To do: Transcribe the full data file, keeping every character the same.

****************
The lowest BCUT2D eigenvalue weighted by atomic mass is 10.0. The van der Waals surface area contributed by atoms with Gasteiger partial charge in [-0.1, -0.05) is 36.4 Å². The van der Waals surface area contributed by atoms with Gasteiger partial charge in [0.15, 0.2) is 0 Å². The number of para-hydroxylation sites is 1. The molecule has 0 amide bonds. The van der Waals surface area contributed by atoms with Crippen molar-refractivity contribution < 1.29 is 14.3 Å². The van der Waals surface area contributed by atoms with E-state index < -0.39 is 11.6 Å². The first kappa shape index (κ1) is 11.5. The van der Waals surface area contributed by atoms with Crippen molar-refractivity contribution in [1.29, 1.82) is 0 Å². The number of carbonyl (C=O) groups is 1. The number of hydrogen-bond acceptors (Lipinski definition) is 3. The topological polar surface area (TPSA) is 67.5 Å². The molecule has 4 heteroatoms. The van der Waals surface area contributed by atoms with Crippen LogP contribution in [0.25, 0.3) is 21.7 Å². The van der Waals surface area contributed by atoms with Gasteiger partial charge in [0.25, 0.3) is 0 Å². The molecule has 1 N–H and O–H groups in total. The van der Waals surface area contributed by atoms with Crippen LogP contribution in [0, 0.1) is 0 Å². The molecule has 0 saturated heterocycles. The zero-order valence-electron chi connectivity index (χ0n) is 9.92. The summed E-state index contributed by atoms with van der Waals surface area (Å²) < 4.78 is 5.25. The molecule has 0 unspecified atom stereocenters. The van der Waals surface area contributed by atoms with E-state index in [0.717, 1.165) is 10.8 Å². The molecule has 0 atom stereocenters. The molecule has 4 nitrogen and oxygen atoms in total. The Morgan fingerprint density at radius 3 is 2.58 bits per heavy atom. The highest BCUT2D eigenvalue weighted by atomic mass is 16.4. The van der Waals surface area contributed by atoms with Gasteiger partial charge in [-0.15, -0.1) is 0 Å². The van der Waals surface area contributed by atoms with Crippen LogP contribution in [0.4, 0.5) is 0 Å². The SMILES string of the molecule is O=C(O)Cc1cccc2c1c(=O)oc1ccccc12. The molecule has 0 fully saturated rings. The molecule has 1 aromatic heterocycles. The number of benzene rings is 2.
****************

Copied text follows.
The lowest BCUT2D eigenvalue weighted by atomic mass is 10.0. The van der Waals surface area contributed by atoms with Gasteiger partial charge in [-0.1, -0.05) is 36.4 Å². The van der Waals surface area contributed by atoms with Gasteiger partial charge in [0.15, 0.2) is 0 Å². The number of para-hydroxylation sites is 1. The molecule has 0 amide bonds. The van der Waals surface area contributed by atoms with Crippen molar-refractivity contribution < 1.29 is 14.3 Å². The van der Waals surface area contributed by atoms with E-state index < -0.39 is 11.6 Å². The first kappa shape index (κ1) is 11.5. The van der Waals surface area contributed by atoms with Crippen molar-refractivity contribution in [1.29, 1.82) is 0 Å². The number of carbonyl (C=O) groups is 1. The number of hydrogen-bond acceptors (Lipinski definition) is 3. The topological polar surface area (TPSA) is 67.5 Å². The molecule has 4 heteroatoms. The van der Waals surface area contributed by atoms with Crippen LogP contribution in [0.25, 0.3) is 21.7 Å². The van der Waals surface area contributed by atoms with Gasteiger partial charge in [0.25, 0.3) is 0 Å². The molecule has 1 N–H and O–H groups in total. The van der Waals surface area contributed by atoms with Crippen LogP contribution in [0, 0.1) is 0 Å². The molecule has 0 saturated heterocycles. The zero-order valence-electron chi connectivity index (χ0n) is 9.92. The summed E-state index contributed by atoms with van der Waals surface area (Å²) < 4.78 is 5.25. The molecule has 0 unspecified atom stereocenters. The van der Waals surface area contributed by atoms with E-state index in [0.717, 1.165) is 10.8 Å². The molecule has 0 atom stereocenters. The molecule has 4 nitrogen and oxygen atoms in total. The Morgan fingerprint density at radius 3 is 2.58 bits per heavy atom. The highest BCUT2D eigenvalue weighted by atomic mass is 16.4. The van der Waals surface area contributed by atoms with Gasteiger partial charge in [-0.15, -0.1) is 0 Å². The van der Waals surface area contributed by atoms with Crippen LogP contribution in [0.4, 0.5) is 0 Å². The SMILES string of the molecule is O=C(O)Cc1cccc2c1c(=O)oc1ccccc12. The molecule has 0 fully saturated rings. The molecule has 1 aromatic heterocycles. The number of benzene rings is 2.